Current alcohol use is associated with a reduced risk of hot flashes in midlife women

Chrissy Schiling, Lisa Gallicchio, Susan R. Miller, Janice K. Babus, Lynn M. Lewis, Howard Zacur, Jodi A. Flaws

Research output: Contribution to journalArticlepeer-review

Abstract

To examine the relation between current alcohol use, estradiol, estrone, and testosterone levels, and hot flashes in midlife women using a case-control study design. Methods: Cases were midlife women (45-54 years) who reported ever experiencing hot flashes. Controls were midlife women (45-54 years) who reported never experiencing hot flashes. Each participant completed a questionnaire and provided a blood sample that was used to measure estradiol, estrone, and testosterone levels by enzyme-linked immunosorbent assay. Results: The results indicate that current alcohol use (at least one day per month) was significantly associated with a reduced risk of hot flashes compared to non-use of alcohol, independent of age and smoking habits. The hot flashes experienced by current alcohol users were less severe and less frequent than those experienced by non-users of alcohol. Further, current alcohol users had similar levels of estradiol, estrone, and testosterone compared to non-users of alcohol. Conclusions: These data suggest that current alcohol use is associated with a reduced risk of any, severe, and frequent hot flashes in midlife women by a mechanism that may not include changes in sex steroid hormone levels.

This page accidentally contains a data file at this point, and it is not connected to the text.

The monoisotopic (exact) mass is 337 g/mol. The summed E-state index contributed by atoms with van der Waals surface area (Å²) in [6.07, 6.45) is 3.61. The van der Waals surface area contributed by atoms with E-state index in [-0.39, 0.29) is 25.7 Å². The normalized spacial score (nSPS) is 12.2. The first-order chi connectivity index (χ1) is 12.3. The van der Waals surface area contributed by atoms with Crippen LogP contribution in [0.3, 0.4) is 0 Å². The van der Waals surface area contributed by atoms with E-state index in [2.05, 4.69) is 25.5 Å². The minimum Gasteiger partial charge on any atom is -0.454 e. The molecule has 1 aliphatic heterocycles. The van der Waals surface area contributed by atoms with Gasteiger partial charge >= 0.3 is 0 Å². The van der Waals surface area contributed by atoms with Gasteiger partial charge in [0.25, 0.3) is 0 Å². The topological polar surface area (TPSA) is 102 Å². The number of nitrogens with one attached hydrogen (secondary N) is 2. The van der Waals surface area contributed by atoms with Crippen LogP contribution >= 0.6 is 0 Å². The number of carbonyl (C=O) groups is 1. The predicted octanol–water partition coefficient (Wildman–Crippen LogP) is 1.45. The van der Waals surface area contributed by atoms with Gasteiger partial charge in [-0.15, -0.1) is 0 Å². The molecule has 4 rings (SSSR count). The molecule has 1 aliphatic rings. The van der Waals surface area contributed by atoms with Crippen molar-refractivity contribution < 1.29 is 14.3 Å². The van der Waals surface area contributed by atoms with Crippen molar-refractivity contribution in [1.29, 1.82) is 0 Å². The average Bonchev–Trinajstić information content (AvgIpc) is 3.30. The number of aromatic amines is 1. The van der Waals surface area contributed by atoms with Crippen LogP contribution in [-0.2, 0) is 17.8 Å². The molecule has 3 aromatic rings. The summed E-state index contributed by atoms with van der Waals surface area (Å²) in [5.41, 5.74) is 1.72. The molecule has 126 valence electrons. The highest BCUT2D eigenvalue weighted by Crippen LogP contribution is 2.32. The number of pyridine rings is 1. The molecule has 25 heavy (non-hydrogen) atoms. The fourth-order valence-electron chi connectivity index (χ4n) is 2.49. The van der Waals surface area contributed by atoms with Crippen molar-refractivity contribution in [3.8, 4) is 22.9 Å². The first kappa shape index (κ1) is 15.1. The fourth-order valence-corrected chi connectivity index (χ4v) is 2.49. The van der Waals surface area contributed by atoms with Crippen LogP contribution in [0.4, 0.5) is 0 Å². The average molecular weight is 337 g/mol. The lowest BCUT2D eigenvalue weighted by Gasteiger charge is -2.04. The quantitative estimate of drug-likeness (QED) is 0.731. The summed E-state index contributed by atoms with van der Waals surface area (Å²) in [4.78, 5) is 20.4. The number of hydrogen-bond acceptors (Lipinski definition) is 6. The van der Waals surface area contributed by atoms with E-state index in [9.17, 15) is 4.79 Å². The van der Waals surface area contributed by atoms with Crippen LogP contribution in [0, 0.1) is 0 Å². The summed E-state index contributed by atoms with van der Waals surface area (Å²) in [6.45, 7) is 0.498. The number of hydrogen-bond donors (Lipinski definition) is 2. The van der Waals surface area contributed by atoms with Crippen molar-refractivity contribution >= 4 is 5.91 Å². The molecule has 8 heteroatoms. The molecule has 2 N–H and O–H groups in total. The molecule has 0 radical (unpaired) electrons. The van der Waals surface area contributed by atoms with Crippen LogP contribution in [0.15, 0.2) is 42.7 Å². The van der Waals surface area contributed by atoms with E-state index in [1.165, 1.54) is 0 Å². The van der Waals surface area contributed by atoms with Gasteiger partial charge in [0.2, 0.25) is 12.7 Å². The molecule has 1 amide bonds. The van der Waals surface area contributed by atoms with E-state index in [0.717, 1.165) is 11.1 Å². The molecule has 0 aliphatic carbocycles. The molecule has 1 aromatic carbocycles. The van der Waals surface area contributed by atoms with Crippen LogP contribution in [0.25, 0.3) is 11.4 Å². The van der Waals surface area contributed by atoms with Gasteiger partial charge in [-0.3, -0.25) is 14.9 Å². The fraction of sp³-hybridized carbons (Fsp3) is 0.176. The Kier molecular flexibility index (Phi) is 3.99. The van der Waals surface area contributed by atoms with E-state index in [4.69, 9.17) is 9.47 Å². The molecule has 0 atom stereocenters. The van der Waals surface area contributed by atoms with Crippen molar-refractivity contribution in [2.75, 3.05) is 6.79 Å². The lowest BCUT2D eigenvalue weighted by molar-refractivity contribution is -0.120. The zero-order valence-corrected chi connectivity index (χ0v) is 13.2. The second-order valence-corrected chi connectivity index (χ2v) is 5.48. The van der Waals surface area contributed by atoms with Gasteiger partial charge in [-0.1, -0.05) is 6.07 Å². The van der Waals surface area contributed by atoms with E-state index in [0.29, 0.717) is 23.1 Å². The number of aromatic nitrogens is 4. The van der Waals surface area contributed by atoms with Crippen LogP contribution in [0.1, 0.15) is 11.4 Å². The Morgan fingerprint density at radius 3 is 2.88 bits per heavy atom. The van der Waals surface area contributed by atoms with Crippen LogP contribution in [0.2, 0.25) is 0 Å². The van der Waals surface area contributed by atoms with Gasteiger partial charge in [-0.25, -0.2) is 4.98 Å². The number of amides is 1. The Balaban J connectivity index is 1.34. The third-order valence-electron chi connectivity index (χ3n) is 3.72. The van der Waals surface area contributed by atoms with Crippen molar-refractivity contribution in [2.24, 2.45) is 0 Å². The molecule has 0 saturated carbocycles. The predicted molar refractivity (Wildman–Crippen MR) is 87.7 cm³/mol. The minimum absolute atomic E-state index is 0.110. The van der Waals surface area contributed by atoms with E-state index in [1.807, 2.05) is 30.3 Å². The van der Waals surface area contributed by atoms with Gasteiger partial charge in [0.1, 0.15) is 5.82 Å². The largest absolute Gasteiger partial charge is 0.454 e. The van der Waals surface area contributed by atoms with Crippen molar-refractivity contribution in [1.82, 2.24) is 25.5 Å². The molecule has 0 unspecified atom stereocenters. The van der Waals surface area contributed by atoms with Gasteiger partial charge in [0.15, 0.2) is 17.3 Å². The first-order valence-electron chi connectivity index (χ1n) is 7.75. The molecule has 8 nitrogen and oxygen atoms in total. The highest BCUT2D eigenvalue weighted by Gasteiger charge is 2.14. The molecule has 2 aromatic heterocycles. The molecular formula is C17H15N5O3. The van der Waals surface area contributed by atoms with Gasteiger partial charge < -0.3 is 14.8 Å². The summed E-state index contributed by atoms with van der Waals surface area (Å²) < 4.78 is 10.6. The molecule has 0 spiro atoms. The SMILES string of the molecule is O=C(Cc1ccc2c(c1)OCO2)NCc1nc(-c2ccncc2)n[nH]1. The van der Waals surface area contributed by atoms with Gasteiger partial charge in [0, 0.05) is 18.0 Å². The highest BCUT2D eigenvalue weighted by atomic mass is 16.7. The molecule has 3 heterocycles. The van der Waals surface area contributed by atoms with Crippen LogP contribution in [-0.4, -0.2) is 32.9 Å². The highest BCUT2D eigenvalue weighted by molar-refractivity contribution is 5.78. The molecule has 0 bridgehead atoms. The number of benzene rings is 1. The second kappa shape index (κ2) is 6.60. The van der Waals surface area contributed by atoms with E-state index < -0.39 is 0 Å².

Original languageEnglish (US)
Pages (from-to)563-568
Number of pages6
JournalAlcohol and Alcoholism
Volume40
Issue number6
DOIs
StatePublished - Nov 2005

ASJC Scopus subject areas

  • Medicine (miscellaneous)
  • Toxicology
  • Psychiatry and Mental health

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